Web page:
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Four Steps to Rebuilding Event Confidence During COVID-19

Event rental expert Robin Denny outlines essential steps to get special events rolling in the wake of the coronavirus pandemic.

It’s inevitable that the events will change as we gradually start to emerge from our COVID-19 lockdowns across the country. The emotional toll that the quarantine and life changes have taken on our society will be imprinted on our collective psyches for years to come. However, we live in an interconnected world that still needs our energy and contributions to the economy, along with the joys and reasons to celebrate occasions in our lives.

As event professionals, one of our first challenges in the new world is how to rebuild the confidence of our event attendees so they feel comfortable interacting and attending events. So how does an event professional ensure biosecurity in the new normal?

Photo courtesy CORT Party RentalCORT_Temperature.jpg

A temperature station from CORT Party Rental.

1. Attendee health screenings: While temperature checks vary by person, time of day, and general accuracy of the equipment used, setting up a health-screening station before the entrance to the event tells the attendee that the organizer takes individual health and group health seriously. This can be as simple as a station with a thermometer temperature check and a few general health questions before the start of the event.

Photo courtesy CORT Party RentalCORT_Sanitizer.jpg

A sanitizer station from CORT Party Rental.

2. Greater attention to sanitization of the venue and food preparation: Event professionals will need to have a comprehensive cleaning plan that is openly and frequently communicated to clients and attendees. This can include expanded janitorial services, additional sanitizing stations throughout the event space, and ongoing signage and communication to help attendees recognize changes in health that could impact others.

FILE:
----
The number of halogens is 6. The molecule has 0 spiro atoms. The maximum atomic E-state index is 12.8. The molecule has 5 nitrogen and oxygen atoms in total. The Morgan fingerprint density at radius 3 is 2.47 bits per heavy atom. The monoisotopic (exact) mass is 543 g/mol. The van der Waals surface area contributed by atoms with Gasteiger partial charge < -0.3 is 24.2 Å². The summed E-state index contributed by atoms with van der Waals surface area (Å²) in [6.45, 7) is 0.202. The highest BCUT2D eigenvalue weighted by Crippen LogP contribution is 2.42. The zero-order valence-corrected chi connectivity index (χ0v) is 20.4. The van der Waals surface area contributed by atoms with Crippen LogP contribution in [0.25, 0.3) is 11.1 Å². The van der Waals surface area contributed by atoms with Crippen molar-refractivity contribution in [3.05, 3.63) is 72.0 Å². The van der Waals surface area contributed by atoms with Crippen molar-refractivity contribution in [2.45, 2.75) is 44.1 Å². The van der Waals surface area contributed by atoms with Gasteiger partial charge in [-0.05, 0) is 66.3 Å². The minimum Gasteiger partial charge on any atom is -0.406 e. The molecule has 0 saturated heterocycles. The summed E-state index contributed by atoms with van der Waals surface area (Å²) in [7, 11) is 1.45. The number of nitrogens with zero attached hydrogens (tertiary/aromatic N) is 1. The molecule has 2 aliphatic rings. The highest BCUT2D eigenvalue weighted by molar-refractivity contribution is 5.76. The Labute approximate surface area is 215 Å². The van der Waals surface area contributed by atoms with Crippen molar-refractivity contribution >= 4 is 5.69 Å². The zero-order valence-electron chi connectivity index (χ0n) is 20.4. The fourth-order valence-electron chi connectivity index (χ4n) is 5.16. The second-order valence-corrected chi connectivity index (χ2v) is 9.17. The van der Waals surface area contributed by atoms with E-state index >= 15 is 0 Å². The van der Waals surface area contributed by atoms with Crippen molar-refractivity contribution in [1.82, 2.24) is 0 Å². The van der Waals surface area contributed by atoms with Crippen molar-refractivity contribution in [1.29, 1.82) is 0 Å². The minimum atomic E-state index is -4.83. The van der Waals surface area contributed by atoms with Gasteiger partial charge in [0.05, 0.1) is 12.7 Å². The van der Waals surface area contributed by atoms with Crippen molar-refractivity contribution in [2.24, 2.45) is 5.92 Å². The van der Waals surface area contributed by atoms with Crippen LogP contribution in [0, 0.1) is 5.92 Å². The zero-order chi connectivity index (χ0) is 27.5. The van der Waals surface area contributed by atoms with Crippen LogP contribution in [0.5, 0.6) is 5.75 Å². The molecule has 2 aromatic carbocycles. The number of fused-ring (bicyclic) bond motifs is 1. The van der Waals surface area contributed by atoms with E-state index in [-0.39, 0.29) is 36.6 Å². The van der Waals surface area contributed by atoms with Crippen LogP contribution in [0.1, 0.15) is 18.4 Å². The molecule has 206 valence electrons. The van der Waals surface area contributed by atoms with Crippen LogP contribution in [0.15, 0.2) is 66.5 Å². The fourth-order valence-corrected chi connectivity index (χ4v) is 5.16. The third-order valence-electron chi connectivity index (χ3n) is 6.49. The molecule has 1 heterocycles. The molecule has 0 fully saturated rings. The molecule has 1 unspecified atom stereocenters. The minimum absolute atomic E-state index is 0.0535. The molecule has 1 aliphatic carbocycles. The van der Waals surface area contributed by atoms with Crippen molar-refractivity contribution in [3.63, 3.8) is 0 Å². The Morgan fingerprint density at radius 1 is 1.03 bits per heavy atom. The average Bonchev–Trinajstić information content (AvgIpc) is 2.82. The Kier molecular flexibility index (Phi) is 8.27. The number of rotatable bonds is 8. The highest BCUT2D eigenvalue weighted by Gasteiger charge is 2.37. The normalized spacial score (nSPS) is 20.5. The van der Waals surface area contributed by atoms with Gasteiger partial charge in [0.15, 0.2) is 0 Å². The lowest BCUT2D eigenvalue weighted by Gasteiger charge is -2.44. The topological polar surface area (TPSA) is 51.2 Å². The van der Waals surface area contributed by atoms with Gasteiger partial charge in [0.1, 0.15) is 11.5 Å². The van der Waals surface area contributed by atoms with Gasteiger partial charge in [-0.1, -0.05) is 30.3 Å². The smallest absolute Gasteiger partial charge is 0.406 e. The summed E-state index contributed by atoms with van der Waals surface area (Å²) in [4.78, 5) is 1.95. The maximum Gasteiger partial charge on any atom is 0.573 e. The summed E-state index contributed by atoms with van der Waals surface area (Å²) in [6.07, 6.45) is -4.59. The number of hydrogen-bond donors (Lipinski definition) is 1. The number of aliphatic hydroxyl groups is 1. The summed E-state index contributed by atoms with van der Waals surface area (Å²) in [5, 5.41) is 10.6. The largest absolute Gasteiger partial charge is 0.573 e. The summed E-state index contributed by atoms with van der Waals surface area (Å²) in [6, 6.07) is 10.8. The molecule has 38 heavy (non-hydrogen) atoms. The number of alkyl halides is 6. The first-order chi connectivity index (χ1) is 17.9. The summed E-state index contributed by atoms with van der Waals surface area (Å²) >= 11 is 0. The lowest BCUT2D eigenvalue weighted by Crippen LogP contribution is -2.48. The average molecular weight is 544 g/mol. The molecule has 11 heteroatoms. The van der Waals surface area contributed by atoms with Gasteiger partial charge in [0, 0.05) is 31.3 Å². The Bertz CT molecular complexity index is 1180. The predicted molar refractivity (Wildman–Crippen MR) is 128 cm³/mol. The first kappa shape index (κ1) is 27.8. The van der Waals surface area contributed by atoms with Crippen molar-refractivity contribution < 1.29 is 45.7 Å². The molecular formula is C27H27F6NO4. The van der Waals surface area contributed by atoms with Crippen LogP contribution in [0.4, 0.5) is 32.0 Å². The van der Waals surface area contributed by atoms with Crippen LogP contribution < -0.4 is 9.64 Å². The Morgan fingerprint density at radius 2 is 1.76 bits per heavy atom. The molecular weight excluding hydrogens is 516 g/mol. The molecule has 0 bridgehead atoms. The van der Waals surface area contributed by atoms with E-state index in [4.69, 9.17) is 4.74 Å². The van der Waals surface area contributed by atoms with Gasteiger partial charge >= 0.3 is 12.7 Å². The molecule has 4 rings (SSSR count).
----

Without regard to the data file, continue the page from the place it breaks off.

3. Options for social distancing: Again, event professionals will need to have a comprehensive plan to provide space to help people separate, which is the polar opposite of how events have operated in the past. Some options to consider are creating additional seating outdoors or under a temporary shelter, or repurposing other rooms as smaller gathering spaces. Seating plans will need to expand to allow room between guests and, overall, more space will be needed on the event site.

 4. Finding new ways to celebrate: While the explosion of Zoom and Houseparty happy hours has consumed much of our social media space, we are human and we thrive on real-life connectivity. The value of collaborative interactions cannot be understated both as part of our collective society and to our individual psyche. Event professionals will have to reassess company picnics, holiday parties, conferences, and leadership meetings to balance in-person interactions while considering sanitization and social distancing parameters. The focus will continue to be on giving people more space around them and providing clear communication on the steps being taken to ensure a healthy, clean environment.

Bonus ideaBringing back bowing as a form of greeting: In Japan, for example, many individuals live in close quarters with one another and have pretty much perfected the art of limited contact. As a society, they have kept a focus on cleanliness and personal health as a normal part of their lives. The Japanese were also wearing masks when they were sick long before it was cool to do so. So, when thinking about the bow, well, that sounds like a great replacement for the handshake in our new world.

Both event planners and attendees will struggle to find our footing as we determine our new operating parameters in response to COVID-19. However, getting off on the right foot to rebuilding attendee confidence in returning to the workplace must begin with a focus on ways to increase space for social distancing and on venue sanitization.

Together we will pull through this challenge and find a path forward to reconnect on a personal level.

Robin Denny is the director of sales for CORT Party Rental in Seattle. She holds a BA in communication and a master’s degree in business administration. In addition, she is a CERP through the American Rental Association and a CPCE through the National Association of Catering and Events.

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